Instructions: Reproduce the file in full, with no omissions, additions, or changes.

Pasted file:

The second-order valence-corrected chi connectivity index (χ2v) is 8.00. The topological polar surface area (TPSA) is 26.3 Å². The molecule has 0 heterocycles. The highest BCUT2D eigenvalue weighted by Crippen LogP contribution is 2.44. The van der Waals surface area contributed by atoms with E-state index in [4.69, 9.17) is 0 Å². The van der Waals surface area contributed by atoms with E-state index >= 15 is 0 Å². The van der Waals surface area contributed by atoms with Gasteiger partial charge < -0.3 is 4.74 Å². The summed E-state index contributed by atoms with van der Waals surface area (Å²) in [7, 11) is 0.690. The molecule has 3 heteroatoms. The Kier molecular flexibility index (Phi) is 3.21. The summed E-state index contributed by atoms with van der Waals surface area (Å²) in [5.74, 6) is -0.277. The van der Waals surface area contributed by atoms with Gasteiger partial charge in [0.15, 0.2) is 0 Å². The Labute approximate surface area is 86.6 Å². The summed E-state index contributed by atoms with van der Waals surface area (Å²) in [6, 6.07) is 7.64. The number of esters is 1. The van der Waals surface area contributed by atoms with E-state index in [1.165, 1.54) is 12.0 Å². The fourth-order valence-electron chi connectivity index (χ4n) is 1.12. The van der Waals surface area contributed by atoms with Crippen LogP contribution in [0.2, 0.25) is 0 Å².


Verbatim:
The second-order valence-corrected chi connectivity index (χ2v) is 8.00. The topological polar surface area (TPSA) is 26.3 Å². The molecule has 0 heterocycles. The highest BCUT2D eigenvalue weighted by Crippen LogP contribution is 2.44. The van der Waals surface area contributed by atoms with E-state index in [4.69, 9.17) is 0 Å². The van der Waals surface area contributed by atoms with E-state index >= 15 is 0 Å². The van der Waals surface area contributed by atoms with Gasteiger partial charge < -0.3 is 4.74 Å². The summed E-state index contributed by atoms with van der Waals surface area (Å²) in [7, 11) is 0.690. The molecule has 3 heteroatoms. The Kier molecular flexibility index (Phi) is 3.21. The summed E-state index contributed by atoms with van der Waals surface area (Å²) in [5.74, 6) is -0.277. The van der Waals surface area contributed by atoms with Gasteiger partial charge in [0.15, 0.2) is 0 Å². The Labute approximate surface area is 86.6 Å². The summed E-state index contributed by atoms with van der Waals surface area (Å²) in [6, 6.07) is 7.64. The number of esters is 1. The van der Waals surface area contributed by atoms with E-state index in [1.165, 1.54) is 12.0 Å². The fourth-order valence-electron chi connectivity index (χ4n) is 1.12. The van der Waals surface area contributed by atoms with Crippen LogP contribution in [0.2, 0.25) is 0 Å².